From Art Nouveau to Pop Day-Glo: Levi Strauss Advertising As Art

Terminal 2

September 2012 - November 2012

From Art Nouveau to Pop Day-Glo: Levi Strauss Advertising As Art

Within a decade, colorful flyers with eye-catching graphics were in the hands of company salesmen and given to owners of small general stores all over the American West. Art Nouveau influences can be seen in the covers of the company’s catalogs, first printed in 1890. And as the Levi’s brand became more associated with the romance of the cowboy and the West, illustrations inspired by Western artists, such as Maynard Dixon, Frederic Remington, and others appeared in magazines, newspapers, and in stores as counter cards.Classic American illustration is presented in many forms, but is always recognizable. Bold colors, finely detailed drawings, and a nod to popular culture are the hallmarks of the design aesthetic adopted by fine artists, commercial illustrators, and designers. San Francisco’s own Levi Strauss & Co. took this to heart when it created and patented the first blue jeans in San Francisco in 1873.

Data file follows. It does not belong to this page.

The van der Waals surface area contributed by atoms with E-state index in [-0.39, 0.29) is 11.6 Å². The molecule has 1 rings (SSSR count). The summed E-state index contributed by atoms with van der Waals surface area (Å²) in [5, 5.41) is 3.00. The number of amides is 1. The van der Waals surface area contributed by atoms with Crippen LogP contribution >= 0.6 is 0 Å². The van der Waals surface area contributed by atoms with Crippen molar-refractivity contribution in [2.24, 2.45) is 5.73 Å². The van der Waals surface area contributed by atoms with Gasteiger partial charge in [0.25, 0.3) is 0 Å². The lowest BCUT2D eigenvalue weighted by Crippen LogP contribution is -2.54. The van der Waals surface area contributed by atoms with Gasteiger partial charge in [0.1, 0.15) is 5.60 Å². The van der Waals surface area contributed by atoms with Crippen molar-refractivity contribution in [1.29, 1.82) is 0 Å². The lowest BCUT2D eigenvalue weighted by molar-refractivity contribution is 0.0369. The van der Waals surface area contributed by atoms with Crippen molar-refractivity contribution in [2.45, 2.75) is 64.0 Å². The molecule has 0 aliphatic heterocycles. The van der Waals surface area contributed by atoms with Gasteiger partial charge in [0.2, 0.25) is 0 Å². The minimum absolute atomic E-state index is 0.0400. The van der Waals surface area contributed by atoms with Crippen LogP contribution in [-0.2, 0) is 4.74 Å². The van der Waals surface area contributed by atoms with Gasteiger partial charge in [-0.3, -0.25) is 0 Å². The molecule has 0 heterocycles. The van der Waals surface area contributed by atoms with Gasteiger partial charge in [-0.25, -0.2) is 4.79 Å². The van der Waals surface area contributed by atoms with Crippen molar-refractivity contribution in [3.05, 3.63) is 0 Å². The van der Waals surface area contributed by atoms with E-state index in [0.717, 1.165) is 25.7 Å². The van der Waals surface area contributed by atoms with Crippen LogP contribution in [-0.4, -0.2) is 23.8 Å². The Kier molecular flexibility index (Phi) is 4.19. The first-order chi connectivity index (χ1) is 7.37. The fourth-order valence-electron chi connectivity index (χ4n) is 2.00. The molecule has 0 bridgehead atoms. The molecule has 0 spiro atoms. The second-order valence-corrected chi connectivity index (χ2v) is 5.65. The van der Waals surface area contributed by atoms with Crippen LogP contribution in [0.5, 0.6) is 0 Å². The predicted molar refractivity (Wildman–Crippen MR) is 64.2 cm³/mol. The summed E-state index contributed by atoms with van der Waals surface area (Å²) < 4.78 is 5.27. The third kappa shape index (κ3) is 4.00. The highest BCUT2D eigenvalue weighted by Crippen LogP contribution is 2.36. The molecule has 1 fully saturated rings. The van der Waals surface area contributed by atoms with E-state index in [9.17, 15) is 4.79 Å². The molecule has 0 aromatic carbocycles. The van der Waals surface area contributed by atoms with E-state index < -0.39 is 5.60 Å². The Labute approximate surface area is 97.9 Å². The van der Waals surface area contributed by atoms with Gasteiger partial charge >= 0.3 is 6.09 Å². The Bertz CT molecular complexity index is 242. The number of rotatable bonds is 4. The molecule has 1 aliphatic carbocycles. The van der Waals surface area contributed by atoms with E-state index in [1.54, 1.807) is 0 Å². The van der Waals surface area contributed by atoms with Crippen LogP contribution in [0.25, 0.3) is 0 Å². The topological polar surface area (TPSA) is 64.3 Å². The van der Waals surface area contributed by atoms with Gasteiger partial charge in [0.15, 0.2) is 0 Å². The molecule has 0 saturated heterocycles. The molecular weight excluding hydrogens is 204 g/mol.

Always aware of the changes in culture, Levi Strauss & Co. advertisements began to feature the postwar nuclear family in the years following the end of World War II. The teenager took over the world in the 1960s and 1970s, and there were also nods to the hippie and disco eras, particularly in posters.

From Art Nouveau to Pop Day-Glo: Levi Strauss Advertising As Art features many examples from the company’s archives of the varied catalogue covers, salesman’s flyers, calendars, and in-store advertisements from the 1890s to the 1970s.

©2012 by the San Francisco Airport Commission. All rights reserved